#METOOZA – SEXUAL HARASSMENT IN THE WORKPLACE IN SOUTH AFRICA
By Bradley Workman-Davies, Director and Megan Livingstone, Candidate Attorney
Recently, and on an ongoing basis, revelations of sexual harassment in Hollywood have made the headlines, and stories of sexual harassment or inappropriate behaviour amongst celebrities and entertainers are being revealed on an almost daily basis. These instances of sexual harassment have also not been limited to inappropriate conduct against female celebrities and entertainers, or restricted to harassment along cisgender lines. The popular #METOO campaign went viral globally and, perhaps not unexpectedly, the hashtag was adopted and retweeted and circulated by a number of South Africans on social media platforms. In the face of this seemingly rampant pattern of abuse, what, if anything can a person who is an employee in South Africa, do legally to either deal with historical or current abuse in the workplace?
A starting point for any employee facing this type of conduct in the workplace is to understand that South African labour law, which is recognised globally as providing a progressive and protected environment for employees, prohibits any form of sexual harassment in the workplace and provides a number of protections for employees who may be the victims of such conduct. It is material to also note that these protections also apply to applicants for employment.
The Employment Equity Act, 55 of 1998 (“the Employment Equity Act“), is the primary piece of legislation which provides a protective mechanism for employees. The Employment Equity Act provides in section 6 that no person may unfairly discriminate against another and that “harassment of an employee is a form of unfair discrimination and is prohibited on any one, or a combination of grounds of unfair discrimination.” Such grounds are listed grounds such as gender, or on any other arbitrary ground.
The Employment Equity Act also sets out further practical details on the handling of sexual harassment cases, primarily through the Code of Good Practice on the Handling of Sexual Harassment, issued under the Employment Equity Act. The Code also gives guidelines as to what type of conduct will be considered to be sexual harassment. These are –
- physical conduct of a sexual nature includes all unwanted physical contact, ranging from touching to sexual assault and rape, and includes a strip search by or in the presence of the opposite sex;
- verbal forms of sexual harassment include unwelcome innuendoes, suggestions and hints, sexual advances, comments with sexual overtones, sex-related jokes or insults or unwelcome graphic comments about a person’s body made in their presence or to them, unwelcome and inappropriate enquiries about a person’s sex life, and unwelcome whistling at a person or group of persons;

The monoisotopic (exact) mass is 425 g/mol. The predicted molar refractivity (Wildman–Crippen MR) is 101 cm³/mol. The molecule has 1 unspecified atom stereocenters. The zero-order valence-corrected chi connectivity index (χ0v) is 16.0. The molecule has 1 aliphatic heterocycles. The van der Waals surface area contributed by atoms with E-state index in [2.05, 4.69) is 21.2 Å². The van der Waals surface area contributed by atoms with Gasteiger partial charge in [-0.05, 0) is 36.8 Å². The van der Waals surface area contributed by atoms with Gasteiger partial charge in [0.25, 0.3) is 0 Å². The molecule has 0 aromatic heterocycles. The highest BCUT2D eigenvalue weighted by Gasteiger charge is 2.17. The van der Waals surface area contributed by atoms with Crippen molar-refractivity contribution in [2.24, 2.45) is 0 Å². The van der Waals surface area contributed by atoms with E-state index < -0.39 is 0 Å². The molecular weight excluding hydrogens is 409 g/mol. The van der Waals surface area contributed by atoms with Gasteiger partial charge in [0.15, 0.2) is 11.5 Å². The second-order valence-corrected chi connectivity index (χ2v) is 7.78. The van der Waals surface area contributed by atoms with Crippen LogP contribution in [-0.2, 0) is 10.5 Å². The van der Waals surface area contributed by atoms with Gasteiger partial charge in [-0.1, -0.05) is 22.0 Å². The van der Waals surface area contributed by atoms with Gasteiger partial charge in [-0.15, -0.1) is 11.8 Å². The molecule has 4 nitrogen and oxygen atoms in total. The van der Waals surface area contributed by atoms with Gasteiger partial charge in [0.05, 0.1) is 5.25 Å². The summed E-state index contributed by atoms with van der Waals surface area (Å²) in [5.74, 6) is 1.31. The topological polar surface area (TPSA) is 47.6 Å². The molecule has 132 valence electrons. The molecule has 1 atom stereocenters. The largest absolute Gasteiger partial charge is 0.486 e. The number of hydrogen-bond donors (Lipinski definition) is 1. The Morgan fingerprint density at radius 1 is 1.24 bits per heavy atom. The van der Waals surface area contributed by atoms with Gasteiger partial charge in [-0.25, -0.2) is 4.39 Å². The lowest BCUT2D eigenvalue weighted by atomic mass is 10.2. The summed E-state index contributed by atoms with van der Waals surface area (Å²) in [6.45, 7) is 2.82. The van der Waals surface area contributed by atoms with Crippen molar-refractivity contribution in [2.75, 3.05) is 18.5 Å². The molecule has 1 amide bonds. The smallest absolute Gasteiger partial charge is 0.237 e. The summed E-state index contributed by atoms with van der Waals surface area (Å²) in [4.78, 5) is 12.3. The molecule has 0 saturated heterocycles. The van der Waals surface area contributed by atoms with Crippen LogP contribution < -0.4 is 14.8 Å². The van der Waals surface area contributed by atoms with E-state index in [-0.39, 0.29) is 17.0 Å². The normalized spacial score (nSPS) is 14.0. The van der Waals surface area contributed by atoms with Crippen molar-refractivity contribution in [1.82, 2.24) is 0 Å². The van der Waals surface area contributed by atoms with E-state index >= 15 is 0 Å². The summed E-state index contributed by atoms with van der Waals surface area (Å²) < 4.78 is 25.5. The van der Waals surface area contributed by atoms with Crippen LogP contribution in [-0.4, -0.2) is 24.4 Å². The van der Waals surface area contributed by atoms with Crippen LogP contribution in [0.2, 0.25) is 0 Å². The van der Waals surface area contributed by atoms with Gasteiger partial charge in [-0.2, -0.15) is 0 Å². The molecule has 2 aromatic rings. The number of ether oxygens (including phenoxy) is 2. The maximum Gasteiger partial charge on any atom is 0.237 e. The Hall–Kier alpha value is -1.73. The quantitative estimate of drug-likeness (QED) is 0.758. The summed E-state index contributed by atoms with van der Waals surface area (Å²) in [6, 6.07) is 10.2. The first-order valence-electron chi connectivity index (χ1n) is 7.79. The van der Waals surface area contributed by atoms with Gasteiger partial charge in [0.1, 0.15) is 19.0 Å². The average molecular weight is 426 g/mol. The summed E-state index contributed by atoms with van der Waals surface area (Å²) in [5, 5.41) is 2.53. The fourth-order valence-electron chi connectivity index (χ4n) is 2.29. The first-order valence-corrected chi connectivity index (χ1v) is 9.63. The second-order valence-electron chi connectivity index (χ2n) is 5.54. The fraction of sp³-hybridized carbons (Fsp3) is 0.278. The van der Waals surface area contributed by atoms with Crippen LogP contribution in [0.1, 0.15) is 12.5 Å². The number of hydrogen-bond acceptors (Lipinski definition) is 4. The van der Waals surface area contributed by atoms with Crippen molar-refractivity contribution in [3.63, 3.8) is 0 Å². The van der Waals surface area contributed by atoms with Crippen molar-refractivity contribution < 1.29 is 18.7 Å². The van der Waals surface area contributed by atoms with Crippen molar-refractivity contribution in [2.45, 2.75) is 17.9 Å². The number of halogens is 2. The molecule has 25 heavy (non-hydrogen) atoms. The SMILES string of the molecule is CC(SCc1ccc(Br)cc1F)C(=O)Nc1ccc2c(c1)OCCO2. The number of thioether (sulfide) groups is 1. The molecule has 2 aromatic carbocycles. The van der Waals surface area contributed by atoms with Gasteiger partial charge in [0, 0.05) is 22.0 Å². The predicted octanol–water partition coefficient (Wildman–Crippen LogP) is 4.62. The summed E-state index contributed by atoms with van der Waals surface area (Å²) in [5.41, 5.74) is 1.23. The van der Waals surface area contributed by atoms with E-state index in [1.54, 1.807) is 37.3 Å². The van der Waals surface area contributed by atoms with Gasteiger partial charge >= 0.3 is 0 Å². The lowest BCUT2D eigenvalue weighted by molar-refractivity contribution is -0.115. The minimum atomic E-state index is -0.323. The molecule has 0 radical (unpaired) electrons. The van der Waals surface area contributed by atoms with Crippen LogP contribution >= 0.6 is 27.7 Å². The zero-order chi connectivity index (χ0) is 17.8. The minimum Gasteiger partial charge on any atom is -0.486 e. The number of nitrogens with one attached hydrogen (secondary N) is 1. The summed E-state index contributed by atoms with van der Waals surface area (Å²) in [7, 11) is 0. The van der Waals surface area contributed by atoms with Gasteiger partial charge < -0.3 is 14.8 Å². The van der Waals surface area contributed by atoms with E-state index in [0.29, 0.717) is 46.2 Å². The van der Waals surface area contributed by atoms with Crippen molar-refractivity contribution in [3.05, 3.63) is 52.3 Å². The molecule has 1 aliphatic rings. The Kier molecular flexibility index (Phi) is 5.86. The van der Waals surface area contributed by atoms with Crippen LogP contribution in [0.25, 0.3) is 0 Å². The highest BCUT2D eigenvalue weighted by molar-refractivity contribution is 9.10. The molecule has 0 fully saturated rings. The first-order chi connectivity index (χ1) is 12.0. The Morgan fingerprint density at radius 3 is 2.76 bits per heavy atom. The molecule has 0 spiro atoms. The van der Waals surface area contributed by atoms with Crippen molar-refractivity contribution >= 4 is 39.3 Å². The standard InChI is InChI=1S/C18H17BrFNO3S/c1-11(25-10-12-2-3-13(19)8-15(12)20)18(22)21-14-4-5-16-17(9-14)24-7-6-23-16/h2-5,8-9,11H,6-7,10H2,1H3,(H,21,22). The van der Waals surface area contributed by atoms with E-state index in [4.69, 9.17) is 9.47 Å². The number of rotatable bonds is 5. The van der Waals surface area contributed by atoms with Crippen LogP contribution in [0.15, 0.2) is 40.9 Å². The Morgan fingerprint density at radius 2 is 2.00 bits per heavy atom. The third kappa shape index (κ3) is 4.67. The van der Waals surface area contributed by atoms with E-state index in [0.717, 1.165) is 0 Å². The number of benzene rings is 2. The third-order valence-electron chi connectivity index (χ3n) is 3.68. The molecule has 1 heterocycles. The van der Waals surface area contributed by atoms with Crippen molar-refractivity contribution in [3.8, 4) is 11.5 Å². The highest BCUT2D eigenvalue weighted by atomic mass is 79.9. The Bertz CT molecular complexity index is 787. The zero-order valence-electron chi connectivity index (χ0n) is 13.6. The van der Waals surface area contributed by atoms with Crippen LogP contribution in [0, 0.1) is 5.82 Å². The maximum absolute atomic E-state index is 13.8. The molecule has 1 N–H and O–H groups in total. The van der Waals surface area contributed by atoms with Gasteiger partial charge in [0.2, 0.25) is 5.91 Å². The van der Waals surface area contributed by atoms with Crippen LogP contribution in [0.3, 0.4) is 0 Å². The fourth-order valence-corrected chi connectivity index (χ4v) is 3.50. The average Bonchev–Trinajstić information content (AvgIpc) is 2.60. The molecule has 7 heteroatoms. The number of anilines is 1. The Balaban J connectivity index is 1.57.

- non-verbal forms of sexual harassment include unwelcome gestures, indecent exposure, and the unwelcome display of sexually explicit pictures and objects;
- quid pro quo harassment which takes place when an owner, employer, supervisor, member of management or co-employee undertakes or attempts to influence or influences the process of employment, promotion, training, discipline, dismissal, salary increments or other benefits of an employee or job applicant in exchange for sexual favours.
The well-established forums available to employees of resolving labour disputes are also available in the case of sexual harassment, in order to provide employees with an affordable, effective and easily accessible mechanism to deal with these issues. An employee may refer a dispute to the CCMA or the Labour Courts for sexual harassment. If the CCMA provides an arbitration award, it can order compensation of up to 12 months remuneration, and damages of up to R205 433.30. The Labour Court can similarly order this level of compensation, but has the discretion to award unlimited damages.
The CCMA and Labour Courts have shown themselves to be unsympathetic to employers who allow sexual harassment of their employees, and have consistently found that in cases of sexual harassment leading to resignation by the victim, an unfair dismissal (constructive dismissal) has taken place. As such, employers should be aware that they have a positive obligation to ensure that their employers are not victims of this type of conduct.
Employers should adopt a sexual harassment policy which is in line with the Code of Good Practice on the Handling of Sexual Harassment, which should be effectively communicated to all employees. The policy must provide for clear procedures to deal with sexual harassment which enable the resolution of problems in an efficient, effective and sensitive way.
Another critical issue for employers to consider is that instances of sexual harassment of their employees may lead to direct liability on their part. This could either be on the basis that the employer could be held vicariously liable for the conduct of its employees who committed the acts of sexual harassment against a colleague, or in light of the provisions of the Employment Equity Act which require that all employers must take steps to eliminate unfair discrimination in any employment policy or practice.
Complainants should never feel that their grievances are ignored or trivialised, or fear reprisals. Furthermore, grievances must be handled confidentially to protect the identities of the parties involved.